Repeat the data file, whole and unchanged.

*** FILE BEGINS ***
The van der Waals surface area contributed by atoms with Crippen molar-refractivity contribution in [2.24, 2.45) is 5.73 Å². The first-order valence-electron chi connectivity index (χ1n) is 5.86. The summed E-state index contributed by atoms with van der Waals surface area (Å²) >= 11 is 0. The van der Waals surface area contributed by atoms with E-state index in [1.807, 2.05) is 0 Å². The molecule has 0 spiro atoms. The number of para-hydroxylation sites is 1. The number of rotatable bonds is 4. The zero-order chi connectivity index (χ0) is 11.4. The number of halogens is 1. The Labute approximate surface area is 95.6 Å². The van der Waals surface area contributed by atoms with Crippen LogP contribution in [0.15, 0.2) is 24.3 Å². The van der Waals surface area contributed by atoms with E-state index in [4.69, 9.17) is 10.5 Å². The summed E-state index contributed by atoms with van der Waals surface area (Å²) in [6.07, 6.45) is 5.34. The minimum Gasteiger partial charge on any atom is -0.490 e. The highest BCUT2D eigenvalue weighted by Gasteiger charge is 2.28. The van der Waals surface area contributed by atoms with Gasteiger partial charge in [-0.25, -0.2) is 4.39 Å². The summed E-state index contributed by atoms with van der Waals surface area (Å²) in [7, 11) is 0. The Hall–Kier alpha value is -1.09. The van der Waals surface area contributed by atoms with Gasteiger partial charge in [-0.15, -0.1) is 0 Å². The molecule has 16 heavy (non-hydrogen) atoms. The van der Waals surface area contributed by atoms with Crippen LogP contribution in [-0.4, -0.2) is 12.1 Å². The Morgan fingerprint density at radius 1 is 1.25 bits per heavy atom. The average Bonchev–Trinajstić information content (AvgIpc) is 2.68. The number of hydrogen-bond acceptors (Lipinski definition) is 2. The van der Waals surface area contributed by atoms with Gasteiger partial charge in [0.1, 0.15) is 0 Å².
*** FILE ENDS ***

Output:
The van der Waals surface area contributed by atoms with Crippen molar-refractivity contribution in [2.24, 2.45) is 5.73 Å². The first-order valence-electron chi connectivity index (χ1n) is 5.86. The summed E-state index contributed by atoms with van der Waals surface area (Å²) >= 11 is 0. The van der Waals surface area contributed by atoms with E-state index in [1.807, 2.05) is 0 Å². The molecule has 0 spiro atoms. The number of para-hydroxylation sites is 1. The number of rotatable bonds is 4. The zero-order chi connectivity index (χ0) is 11.4. The number of halogens is 1. The Labute approximate surface area is 95.6 Å². The van der Waals surface area contributed by atoms with Crippen LogP contribution in [0.15, 0.2) is 24.3 Å². The van der Waals surface area contributed by atoms with E-state index in [4.69, 9.17) is 10.5 Å². The summed E-state index contributed by atoms with van der Waals surface area (Å²) in [6.07, 6.45) is 5.34. The minimum Gasteiger partial charge on any atom is -0.490 e. The highest BCUT2D eigenvalue weighted by Gasteiger charge is 2.28. The van der Waals surface area contributed by atoms with Gasteiger partial charge in [-0.25, -0.2) is 4.39 Å². The summed E-state index contributed by atoms with van der Waals surface area (Å²) in [7, 11) is 0. The Hall–Kier alpha value is -1.09. The van der Waals surface area contributed by atoms with Gasteiger partial charge in [-0.15, -0.1) is 0 Å². The molecule has 16 heavy (non-hydrogen) atoms. The van der Waals surface area contributed by atoms with Crippen LogP contribution in [-0.4, -0.2) is 12.1 Å². The Morgan fingerprint density at radius 1 is 1.25 bits per heavy atom. The average Bonchev–Trinajstić information content (AvgIpc) is 2.68. The number of hydrogen-bond acceptors (Lipinski definition) is 2. The van der Waals surface area contributed by atoms with Gasteiger partial charge in [0.1, 0.15) is 0 Å².